- Cowhide rug: Ikea
- Pink rug: Craigslist
- Axis deer antlers: found by Sam in South Grape Creek near Luckenbach, TX
- Candy Shop photograph: Sam Adams:
- Pink shotgun house photo printed on metal: Brandon Xuereb
- Art above the mantel: a hand-me-down from my boss—she doesn’t know much about it either but the artist’s signature says “Ryan Rice.”
- Wood skeleton: from a trip to Mexico
- Clock on mantel: a gift my parents bought at an art fair in my hometown, Birmingham, MI
- Dining table: Megan’s family heirloom
- Chairs: restaurant furniture supply company
- Corner cabinet: Megan’s family heirloom
- Grandfather clock: estate sale
- Side table: Sam’s family heirloom
- Mirror: Craigslist
- Pendant light over table: Ikea
- Glass table lamp: Ikea
- Rug: Discoveries, New Orleans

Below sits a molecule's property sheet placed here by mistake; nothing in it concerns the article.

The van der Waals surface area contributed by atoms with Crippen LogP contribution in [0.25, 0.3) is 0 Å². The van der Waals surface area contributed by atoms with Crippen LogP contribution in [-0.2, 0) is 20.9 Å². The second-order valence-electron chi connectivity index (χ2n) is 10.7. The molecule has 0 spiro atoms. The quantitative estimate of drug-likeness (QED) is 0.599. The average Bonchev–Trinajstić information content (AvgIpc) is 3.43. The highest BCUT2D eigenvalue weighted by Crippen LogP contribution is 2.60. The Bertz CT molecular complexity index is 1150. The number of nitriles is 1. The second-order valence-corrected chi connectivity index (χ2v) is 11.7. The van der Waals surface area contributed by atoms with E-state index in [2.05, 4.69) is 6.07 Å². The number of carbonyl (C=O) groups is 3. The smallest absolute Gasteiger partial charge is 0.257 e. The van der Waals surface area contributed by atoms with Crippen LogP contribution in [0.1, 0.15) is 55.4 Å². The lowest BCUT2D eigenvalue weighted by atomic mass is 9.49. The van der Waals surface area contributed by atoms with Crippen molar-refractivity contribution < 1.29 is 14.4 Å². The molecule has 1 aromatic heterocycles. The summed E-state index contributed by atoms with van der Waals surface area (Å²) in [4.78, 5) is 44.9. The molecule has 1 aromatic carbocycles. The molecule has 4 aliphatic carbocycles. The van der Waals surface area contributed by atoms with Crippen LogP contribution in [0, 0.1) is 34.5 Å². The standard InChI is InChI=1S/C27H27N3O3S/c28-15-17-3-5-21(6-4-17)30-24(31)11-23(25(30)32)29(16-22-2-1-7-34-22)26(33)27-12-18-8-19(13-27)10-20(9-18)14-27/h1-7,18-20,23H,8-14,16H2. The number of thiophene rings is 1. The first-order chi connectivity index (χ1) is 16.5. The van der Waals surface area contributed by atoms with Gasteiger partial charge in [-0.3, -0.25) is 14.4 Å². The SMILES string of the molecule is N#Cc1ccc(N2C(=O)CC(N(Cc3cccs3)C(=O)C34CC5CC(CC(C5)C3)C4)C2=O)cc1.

- Tablecloth: Loomed, New Orleans
- Cacti (yes, they are cacti!) painting: Sidney Kelly
- Naked woman painting: estate sale find
- Flower painting: painted by my Megan’s grandfather
- Thai musician painting: bought by Megan’s grandmother in Thailand
- Black and white runner rug: West Elm
- Trash cans: simplehuman
- Vases: Ikea
- Hanging 3-tiered wire basket: Sur La Table
- Wooden monkeys: Bali
- Mirror: Bon Castor, New Orleans
- Pottery on top shelf (except for plate): Finn Alban
- Desk: Ikea
- Shelves: Ikea
- Drafting lamp: garage sale
- Floor lamp: Sam’s family heirloom
- Cabinets: Ikea
- Swivel chair: Ikea
- Cow skull: Fredericksburg, TX
- Mardi Gras masks: made by Sam
- Canopy bed: Overstock.com
- Dresser: Sam’s family heirloom, DIY renovation (fully sanded, replaced and stained broken knobs, finished with natural Watco Danish Oil)
- Love seat: Craigslist, recovered with Ikea Ektorp slipcover
- Side table: IKEA
- Masks: Singapore/Southeast Asia
- Silk scroll behind bed: China
- Art: Sidney Kelly, Blake Boyd
- Leg lamp: This is a former riding boot that belonged to Sam’s grandmother that she had made into a lamp.
- Little wood chest: bought by Sam in Guatemala
- Tapestry: Laos
- Mask: Bali, Indonesia
- Rug: Antiques on Jackson, New Orleans
- Table, chairs, umbrella, and storage benches: Ikea